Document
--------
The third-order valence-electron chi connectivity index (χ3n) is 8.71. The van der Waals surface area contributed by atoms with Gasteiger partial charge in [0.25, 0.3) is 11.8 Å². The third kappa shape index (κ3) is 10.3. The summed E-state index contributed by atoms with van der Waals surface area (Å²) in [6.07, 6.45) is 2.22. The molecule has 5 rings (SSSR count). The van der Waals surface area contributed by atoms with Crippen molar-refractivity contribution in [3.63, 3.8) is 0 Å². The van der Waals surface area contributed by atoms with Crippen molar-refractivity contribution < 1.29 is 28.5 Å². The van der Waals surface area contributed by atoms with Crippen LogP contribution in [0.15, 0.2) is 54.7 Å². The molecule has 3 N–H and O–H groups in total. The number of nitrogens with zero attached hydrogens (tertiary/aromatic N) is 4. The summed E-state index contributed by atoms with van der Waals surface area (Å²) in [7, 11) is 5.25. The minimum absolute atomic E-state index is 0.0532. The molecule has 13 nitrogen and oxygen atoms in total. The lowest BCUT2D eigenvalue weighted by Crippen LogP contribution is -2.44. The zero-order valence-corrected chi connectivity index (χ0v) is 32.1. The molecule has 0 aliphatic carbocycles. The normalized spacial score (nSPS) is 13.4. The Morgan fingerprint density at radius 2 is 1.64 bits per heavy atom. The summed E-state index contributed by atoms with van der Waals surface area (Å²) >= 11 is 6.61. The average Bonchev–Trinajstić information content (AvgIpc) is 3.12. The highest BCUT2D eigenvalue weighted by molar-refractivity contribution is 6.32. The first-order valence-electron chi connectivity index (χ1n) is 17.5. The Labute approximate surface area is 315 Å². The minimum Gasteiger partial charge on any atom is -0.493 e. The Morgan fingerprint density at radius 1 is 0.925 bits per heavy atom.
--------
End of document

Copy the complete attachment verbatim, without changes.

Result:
The third-order valence-electron chi connectivity index (χ3n) is 8.71. The van der Waals surface area contributed by atoms with Gasteiger partial charge in [0.25, 0.3) is 11.8 Å². The third kappa shape index (κ3) is 10.3. The summed E-state index contributed by atoms with van der Waals surface area (Å²) in [6.07, 6.45) is 2.22. The molecule has 5 rings (SSSR count). The van der Waals surface area contributed by atoms with Crippen molar-refractivity contribution in [3.63, 3.8) is 0 Å². The van der Waals surface area contributed by atoms with Crippen molar-refractivity contribution < 1.29 is 28.5 Å². The van der Waals surface area contributed by atoms with Crippen LogP contribution in [0.15, 0.2) is 54.7 Å². The molecule has 3 N–H and O–H groups in total. The number of nitrogens with zero attached hydrogens (tertiary/aromatic N) is 4. The summed E-state index contributed by atoms with van der Waals surface area (Å²) in [7, 11) is 5.25. The minimum absolute atomic E-state index is 0.0532. The molecule has 13 nitrogen and oxygen atoms in total. The lowest BCUT2D eigenvalue weighted by Crippen LogP contribution is -2.44. The zero-order valence-corrected chi connectivity index (χ0v) is 32.1. The molecule has 0 aliphatic carbocycles. The normalized spacial score (nSPS) is 13.4. The Morgan fingerprint density at radius 2 is 1.64 bits per heavy atom. The summed E-state index contributed by atoms with van der Waals surface area (Å²) >= 11 is 6.61. The average Bonchev–Trinajstić information content (AvgIpc) is 3.12. The highest BCUT2D eigenvalue weighted by molar-refractivity contribution is 6.32. The first-order valence-electron chi connectivity index (χ1n) is 17.5. The Labute approximate surface area is 315 Å². The minimum Gasteiger partial charge on any atom is -0.493 e. The Morgan fingerprint density at radius 1 is 0.925 bits per heavy atom.